Likewise, I wasn’t one of those teenagers itching to get out of my parent’s house. With both of my parents living the lifestyle of prominent attorneys, they really weren’t home that much to nag me about homework or try and dictate all aspects of my life. I was able to mature quickly and grow to see my parents as mentors and friends rather than disciplinaries. I loved life at home. An unlimited supply of food, a decent amount of time with my family and with myself, and a whole lot of control over my life (without having to deal with the stresses of utility bills and rent). When it finally resonated with me that I would be going out of state for school, the comfort I associated with my parent’s house quickly became more and more valuable to me. If it was so hard for me to say goodbye to a home I’ve known for about ten years of my life, it becomes largely impossible for me to understand how Grandee’s move feels for her.
Flash forward to now, having lived in my sorority’s on-campus housing last year and currently living in a house with four other girls, I realize that along with keeping up with the water and electricity bills, I now always have people to talk to—when I want to and even when I don’t. This is in contrast to Grandee, whose largely isolated lifestyle—adopted after giving up her license—has decreased the people she sees on a day-to-day basis. Though weekly grocery runs, hair and nail appointments, and frequent phone calls from her children and grandchildren added human interaction to her days, regular and dependable interactions were much harder for her to come by. “I guess I will have to remember how to be social again,” Grandee laughed as she further reflected on her impending move to the assisted living housing. Though Grandee never characterized herself as lonely, she would become exhausted from even little trips out, and even the shortest spurts of activity would leave her feeling like it was time for a nap. “I didn’t realize I was sleeping way too much,” Grandee explained. Her day consisted of waking up at eight o’clock in the morning, taking a mid-morning nap, and then another after lunch before heading to bed a few hours later. She wasn’t used to seeing people frequently anymore; a stark contradiction to how the earlier part of her life was spent.
With being one of seven children, having her own six children, and living in a neighborhood that once was inhabited by all of her closest friends, I am sure that the gradual decrease in company was heartbreaking. While I have always enjoyed alone time at my parents’ house (and even today when I can get it), I completely downplay how much I crave human interaction and depend on others to brighten my day through conversation. Grandee’s move out of South Dakota distanced her from her family. Her children’s move across the country after they completed college—expect, of course, for my dad—also created hindrances to seeing them. The deaths of her closest friends or their movement to assisted living places a decade ago or more also made Grandee’s social circle smaller and smaller. Grandee’s lifestyle has changed greatly and her need for human interaction may be the most immediate benefit of her moving.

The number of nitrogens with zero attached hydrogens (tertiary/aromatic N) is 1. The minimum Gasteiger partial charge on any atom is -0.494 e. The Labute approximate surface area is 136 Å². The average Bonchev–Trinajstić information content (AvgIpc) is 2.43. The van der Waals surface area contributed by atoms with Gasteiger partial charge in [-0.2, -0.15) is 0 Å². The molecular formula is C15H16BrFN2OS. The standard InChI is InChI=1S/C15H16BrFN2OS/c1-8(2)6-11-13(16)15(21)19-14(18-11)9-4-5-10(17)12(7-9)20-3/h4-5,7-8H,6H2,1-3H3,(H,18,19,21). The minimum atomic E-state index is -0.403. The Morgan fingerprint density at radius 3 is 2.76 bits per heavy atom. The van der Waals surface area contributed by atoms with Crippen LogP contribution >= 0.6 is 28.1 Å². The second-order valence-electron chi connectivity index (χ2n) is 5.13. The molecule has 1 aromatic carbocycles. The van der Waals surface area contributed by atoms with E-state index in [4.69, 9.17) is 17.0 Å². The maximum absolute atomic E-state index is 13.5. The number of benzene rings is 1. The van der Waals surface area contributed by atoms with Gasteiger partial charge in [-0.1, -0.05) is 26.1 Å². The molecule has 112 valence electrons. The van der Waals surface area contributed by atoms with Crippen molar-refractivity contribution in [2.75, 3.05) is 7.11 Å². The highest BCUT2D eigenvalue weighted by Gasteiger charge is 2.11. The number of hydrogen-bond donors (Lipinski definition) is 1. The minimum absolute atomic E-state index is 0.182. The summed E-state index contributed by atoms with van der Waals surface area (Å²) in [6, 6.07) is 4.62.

My prompting that there are art classes, workout classes, and bingo nights at her new home initiated an unexpected response from Grandee—“Oh, yes. See, I am somewhat excited to start getting out there again… really going to have start making new friends.” Her underlying tone of excitement made me thrilled. My own quest with making friends when moving out of state was one that nearly mortified me, but, like Grandee, my eagerness weighed more so on my heart than my nerves.
The lack of agency that I have always been somewhat accustomed to is something that Grandee is coming to terms with—and not with the same amount of excitement as her making new friends. “I feel terrible for your parents, Katie….they, um, don’t have time to begin with and now they have spent days with me figuring out this whole moving situation,” Grandee fretted any “inconvenience” that she may pose. My response of a laughing and a stating of the reality that I, too, take up all of my parents’ time, made Grandee laugh. Yet, her complete lack of independence, though it has been gradually decreasing up to this point, is perplexing for her. We are in the same boat but for very different reasons—Grandee and I are dependent on others for our very basic needs. While I am being weaned off such a luxury, Grandee is just now accepting help as something that is inevitable and appropriate.
From our similarity in personality and situations—isolation, interaction, movement, dependence, and all—Grandee confided in me that it is going to excruciatingly hard to leave her home due it the memories it holds and the love it represents. While the home itself embodies comfort, familiarity, and independence to her, it is a double-edged location that has seen fewer and fewer people walking its halls, modifications made that Grandee would have hated if not for the need of them, and, unfortunately, a really terrifying night for Grandee, for me, and for all that love her. From my conversation with Grandee on how much her life has changed in the past few weeks, it is evident to us both that a house is nothing more than a building for us to come back to—Grandee is unable to return to her home, even though she still has it, and I am unable to visit mine whenever I need a second away or a hug from my mom. We both have homes and have been transplants for reasons that expose how blessed we are—for Grandee to thrive past the age of ninety and for me to attend a wonderful college—and how fearful we are at any stage in our lives to have to redefine home.
Home is not permanent, even when we really long for it to be. We all have to move, sometimes with excitement and sometimes with chagrin, but it isn’t really the physical location that matters. Human interaction, connections, and love are what make any life worth living—making me excited for Grandee to once again be around something she loves even more than her house—people. As for me, living so far from where I have always considered home has made me able to establish a new place of comfort right where I am. Home is never permanent but sometimes it is better that way. Grandee and I are continuing to move out of our comfort zones, both physically and mentally, to embrace change—change that is all for the better.